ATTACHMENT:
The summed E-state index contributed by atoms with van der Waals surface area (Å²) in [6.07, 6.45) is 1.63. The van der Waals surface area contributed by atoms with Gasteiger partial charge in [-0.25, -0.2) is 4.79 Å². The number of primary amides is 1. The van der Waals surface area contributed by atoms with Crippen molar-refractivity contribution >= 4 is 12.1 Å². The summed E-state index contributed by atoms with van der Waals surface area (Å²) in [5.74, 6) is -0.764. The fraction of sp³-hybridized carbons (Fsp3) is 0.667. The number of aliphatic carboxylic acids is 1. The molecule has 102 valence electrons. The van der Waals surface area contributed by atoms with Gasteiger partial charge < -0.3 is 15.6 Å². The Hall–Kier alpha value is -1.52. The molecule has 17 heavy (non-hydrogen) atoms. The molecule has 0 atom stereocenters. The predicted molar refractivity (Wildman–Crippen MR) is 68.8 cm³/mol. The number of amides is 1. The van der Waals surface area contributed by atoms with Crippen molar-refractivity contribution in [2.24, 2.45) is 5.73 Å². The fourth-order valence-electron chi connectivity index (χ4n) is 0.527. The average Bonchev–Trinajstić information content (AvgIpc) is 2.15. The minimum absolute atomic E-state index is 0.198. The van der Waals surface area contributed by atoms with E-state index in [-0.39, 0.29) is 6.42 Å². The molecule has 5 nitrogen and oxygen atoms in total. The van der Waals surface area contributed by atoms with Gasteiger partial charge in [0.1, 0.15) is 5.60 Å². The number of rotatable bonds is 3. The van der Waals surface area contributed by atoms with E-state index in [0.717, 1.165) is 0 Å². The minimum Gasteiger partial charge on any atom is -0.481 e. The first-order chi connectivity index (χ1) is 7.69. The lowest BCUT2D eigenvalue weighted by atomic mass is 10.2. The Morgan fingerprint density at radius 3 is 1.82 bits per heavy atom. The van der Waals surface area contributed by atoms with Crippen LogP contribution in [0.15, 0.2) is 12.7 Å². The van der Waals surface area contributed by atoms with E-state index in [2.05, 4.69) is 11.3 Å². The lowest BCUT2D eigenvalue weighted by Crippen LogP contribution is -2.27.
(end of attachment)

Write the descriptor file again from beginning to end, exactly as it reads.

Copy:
The summed E-state index contributed by atoms with van der Waals surface area (Å²) in [6.07, 6.45) is 1.63. The van der Waals surface area contributed by atoms with Gasteiger partial charge in [-0.25, -0.2) is 4.79 Å². The number of primary amides is 1. The van der Waals surface area contributed by atoms with Crippen molar-refractivity contribution >= 4 is 12.1 Å². The summed E-state index contributed by atoms with van der Waals surface area (Å²) in [5.74, 6) is -0.764. The fraction of sp³-hybridized carbons (Fsp3) is 0.667. The number of aliphatic carboxylic acids is 1. The molecule has 102 valence electrons. The van der Waals surface area contributed by atoms with Gasteiger partial charge < -0.3 is 15.6 Å². The Hall–Kier alpha value is -1.52. The molecule has 17 heavy (non-hydrogen) atoms. The molecule has 0 atom stereocenters. The predicted molar refractivity (Wildman–Crippen MR) is 68.8 cm³/mol. The number of amides is 1. The van der Waals surface area contributed by atoms with Crippen molar-refractivity contribution in [2.24, 2.45) is 5.73 Å². The fourth-order valence-electron chi connectivity index (χ4n) is 0.527. The average Bonchev–Trinajstić information content (AvgIpc) is 2.15. The minimum absolute atomic E-state index is 0.198. The van der Waals surface area contributed by atoms with E-state index in [-0.39, 0.29) is 6.42 Å². The molecule has 5 nitrogen and oxygen atoms in total. The van der Waals surface area contributed by atoms with Gasteiger partial charge in [0.1, 0.15) is 5.60 Å². The number of rotatable bonds is 3. The van der Waals surface area contributed by atoms with E-state index in [0.717, 1.165) is 0 Å². The minimum Gasteiger partial charge on any atom is -0.481 e. The first-order chi connectivity index (χ1) is 7.69. The lowest BCUT2D eigenvalue weighted by atomic mass is 10.2. The Morgan fingerprint density at radius 3 is 1.82 bits per heavy atom. The van der Waals surface area contributed by atoms with Crippen LogP contribution in [0.15, 0.2) is 12.7 Å². The van der Waals surface area contributed by atoms with E-state index in [2.05, 4.69) is 11.3 Å². The lowest BCUT2D eigenvalue weighted by Crippen LogP contribution is -2.27.